India: Police Raid ‘The Wire’ Press Office
Reporters at India’s The Wire saw their New Delhi office raided by police Monday, based on a complaint filed by a political figure whom the publication wrote—in a later retracted article—that he wielded special privilege to censor social media posts, according to the Committee to Protect Journalists (CPJ).
Editors from the office also reported that their electronic devices were seized in the course of the six-hour long raid that involved 25 officers. This came after the news outlet erroneously published an article that Amit Malviya, a member of the ruling Bharatiya Janata party, possessed the ability to remove any posts from Instagram as he saw fit.
The Indian publication was accused of defamation following the article’s release. Meta, the parent company that owns Instagram, similarly denied the accusations, saying that The Wire’s reporting contained “fabricated evidence” and “mischaracterizations of how our enforcement processes work.”
“After consultation with my lawyers and seeking their advice,” Malviya said in an official statement, “I have decided to file criminal and civil proceedings, against ‘The Wire.’ Not only will I be setting the criminal process in motion but I will also sue them in a civil court seeking damages as they forged documents with a view to malign and tarnish my reputation.”
The article in question has since been retracted.
Meanwhile, the New Delhi-based news outlet has similarly filed a complaint against Devesh Kumar, a former consultant, who allegedly fabricated the details behind the initial story, according to local media.
Furthermore, The Wire published in an official statement that “lapses in editorial oversight” are currently under review, so as to ensure the accuracy of all its source-based reporting.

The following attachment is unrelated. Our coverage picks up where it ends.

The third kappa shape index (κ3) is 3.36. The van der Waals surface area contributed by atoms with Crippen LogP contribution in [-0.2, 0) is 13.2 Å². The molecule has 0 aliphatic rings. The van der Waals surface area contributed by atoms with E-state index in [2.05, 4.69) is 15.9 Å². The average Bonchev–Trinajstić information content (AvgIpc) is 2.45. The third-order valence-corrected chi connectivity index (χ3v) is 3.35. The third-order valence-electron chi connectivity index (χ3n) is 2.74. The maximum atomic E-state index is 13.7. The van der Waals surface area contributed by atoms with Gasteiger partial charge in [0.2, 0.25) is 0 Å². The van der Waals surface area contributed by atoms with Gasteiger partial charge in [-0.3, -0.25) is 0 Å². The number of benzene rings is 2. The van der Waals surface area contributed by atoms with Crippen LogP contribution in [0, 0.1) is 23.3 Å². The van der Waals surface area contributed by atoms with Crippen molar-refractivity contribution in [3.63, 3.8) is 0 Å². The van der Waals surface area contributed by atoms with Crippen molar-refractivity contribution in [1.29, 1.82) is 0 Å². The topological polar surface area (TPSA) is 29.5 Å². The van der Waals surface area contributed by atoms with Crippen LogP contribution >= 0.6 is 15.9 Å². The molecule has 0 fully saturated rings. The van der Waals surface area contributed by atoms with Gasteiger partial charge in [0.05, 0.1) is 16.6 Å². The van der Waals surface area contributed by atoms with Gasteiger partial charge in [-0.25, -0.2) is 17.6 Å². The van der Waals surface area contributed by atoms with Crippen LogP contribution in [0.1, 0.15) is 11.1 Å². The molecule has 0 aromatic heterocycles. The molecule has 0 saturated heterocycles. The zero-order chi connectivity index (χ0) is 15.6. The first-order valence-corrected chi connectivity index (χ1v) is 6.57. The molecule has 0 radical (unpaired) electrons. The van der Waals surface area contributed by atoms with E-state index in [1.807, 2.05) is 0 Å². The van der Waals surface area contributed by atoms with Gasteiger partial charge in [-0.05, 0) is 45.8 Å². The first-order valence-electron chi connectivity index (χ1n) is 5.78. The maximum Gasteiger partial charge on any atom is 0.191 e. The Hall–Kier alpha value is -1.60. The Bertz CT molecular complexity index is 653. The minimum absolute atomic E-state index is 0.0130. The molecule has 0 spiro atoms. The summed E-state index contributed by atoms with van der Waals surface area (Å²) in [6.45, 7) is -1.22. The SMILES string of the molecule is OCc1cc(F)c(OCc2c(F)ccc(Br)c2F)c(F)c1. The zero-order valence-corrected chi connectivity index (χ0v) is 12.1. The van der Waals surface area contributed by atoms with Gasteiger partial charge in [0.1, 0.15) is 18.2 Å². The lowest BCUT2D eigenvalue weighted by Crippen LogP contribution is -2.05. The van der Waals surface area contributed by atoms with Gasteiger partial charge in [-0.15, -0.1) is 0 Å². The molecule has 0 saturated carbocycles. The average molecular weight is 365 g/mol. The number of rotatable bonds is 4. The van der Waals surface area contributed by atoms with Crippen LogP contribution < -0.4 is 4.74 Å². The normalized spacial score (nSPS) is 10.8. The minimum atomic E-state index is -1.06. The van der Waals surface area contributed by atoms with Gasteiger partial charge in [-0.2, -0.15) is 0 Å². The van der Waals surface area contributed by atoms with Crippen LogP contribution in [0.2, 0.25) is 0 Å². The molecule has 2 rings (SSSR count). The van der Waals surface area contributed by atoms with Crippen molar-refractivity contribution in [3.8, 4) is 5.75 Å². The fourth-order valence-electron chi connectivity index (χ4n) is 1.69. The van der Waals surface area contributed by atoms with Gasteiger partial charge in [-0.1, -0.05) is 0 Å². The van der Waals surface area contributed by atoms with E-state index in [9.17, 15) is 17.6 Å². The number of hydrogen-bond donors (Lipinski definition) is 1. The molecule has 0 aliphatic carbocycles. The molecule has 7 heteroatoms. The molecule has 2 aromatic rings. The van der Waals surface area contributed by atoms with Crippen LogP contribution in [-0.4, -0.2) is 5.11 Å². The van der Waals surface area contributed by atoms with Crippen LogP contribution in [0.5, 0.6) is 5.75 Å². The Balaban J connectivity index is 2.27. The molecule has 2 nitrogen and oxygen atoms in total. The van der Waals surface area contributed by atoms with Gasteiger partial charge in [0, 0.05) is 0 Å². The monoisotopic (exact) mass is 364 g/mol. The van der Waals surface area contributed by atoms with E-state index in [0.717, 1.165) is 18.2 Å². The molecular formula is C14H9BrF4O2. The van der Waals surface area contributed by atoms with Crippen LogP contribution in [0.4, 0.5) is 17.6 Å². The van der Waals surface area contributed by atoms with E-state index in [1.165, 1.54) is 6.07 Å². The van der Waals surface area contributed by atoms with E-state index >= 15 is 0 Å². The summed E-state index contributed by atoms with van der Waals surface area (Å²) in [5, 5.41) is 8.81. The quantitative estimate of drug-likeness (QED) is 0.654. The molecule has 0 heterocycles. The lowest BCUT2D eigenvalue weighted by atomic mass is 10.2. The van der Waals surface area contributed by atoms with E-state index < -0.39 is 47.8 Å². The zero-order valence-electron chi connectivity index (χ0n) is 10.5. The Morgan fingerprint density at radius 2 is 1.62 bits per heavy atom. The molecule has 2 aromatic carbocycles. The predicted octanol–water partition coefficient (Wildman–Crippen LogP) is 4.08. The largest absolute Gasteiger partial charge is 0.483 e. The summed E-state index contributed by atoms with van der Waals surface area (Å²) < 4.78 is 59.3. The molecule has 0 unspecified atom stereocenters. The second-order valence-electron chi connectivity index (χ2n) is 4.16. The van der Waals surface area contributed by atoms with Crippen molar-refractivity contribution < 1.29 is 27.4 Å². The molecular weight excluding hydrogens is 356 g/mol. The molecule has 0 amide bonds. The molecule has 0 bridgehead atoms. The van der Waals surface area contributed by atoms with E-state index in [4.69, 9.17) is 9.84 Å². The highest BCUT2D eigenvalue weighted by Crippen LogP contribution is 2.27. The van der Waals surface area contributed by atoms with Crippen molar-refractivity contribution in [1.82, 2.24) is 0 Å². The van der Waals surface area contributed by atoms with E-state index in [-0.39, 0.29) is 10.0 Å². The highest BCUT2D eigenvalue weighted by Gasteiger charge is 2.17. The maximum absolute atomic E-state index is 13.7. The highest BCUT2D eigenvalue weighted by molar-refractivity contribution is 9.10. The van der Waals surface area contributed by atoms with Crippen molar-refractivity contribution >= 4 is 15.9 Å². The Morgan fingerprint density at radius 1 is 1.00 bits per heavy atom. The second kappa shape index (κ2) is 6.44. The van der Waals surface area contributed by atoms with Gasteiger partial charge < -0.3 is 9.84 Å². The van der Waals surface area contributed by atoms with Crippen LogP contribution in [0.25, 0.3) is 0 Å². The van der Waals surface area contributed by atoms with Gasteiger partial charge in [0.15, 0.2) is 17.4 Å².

Regardless, the police raids and seizure of the editors’ electronic devices has been called “an excessive reaction by the Indian authorities,” according to CPJ’s Asia program coordinator Beh Lih Yi.
“We call on authorities and politicians to cease the harassment,” Yi said.
According to Article 19(1) of the Indian constitution, all citizens possess the freedom of speech and expression. The country’s practice in free media, however, would argue otherwise.
In 2018, former journalist Sharif Rangnekar attributed the low levels of press freedom in the country to laws that encourage “self-censorship particularly in a period of heightened nationalism.”
Two years later, in the Jammu and Kashmir region, a government media policy bestowed upon itself the authority to decide what constitutes “fake”, “unethical” or “anti-national” news, as well as the power to take legal action against publications and journalists suspected of such behavior.
Essentially, this allowed the government to “monitor the media regularly” and granted it the power to prosecute any news outlet it deemed to have spread misinformation or disinformation.
Reporters Without Borders’ 2022 Press Freedom Index (PFI), which assesses the degree to which a country’s journalists can operate without fear of interference or physical harm, ranked India 150th out of 180 nations and territories; this was down from its 2021 rank as 142nd in the world.
“There is no doubt that the media freedom [in India] is under greater threat,” Rangnekar said.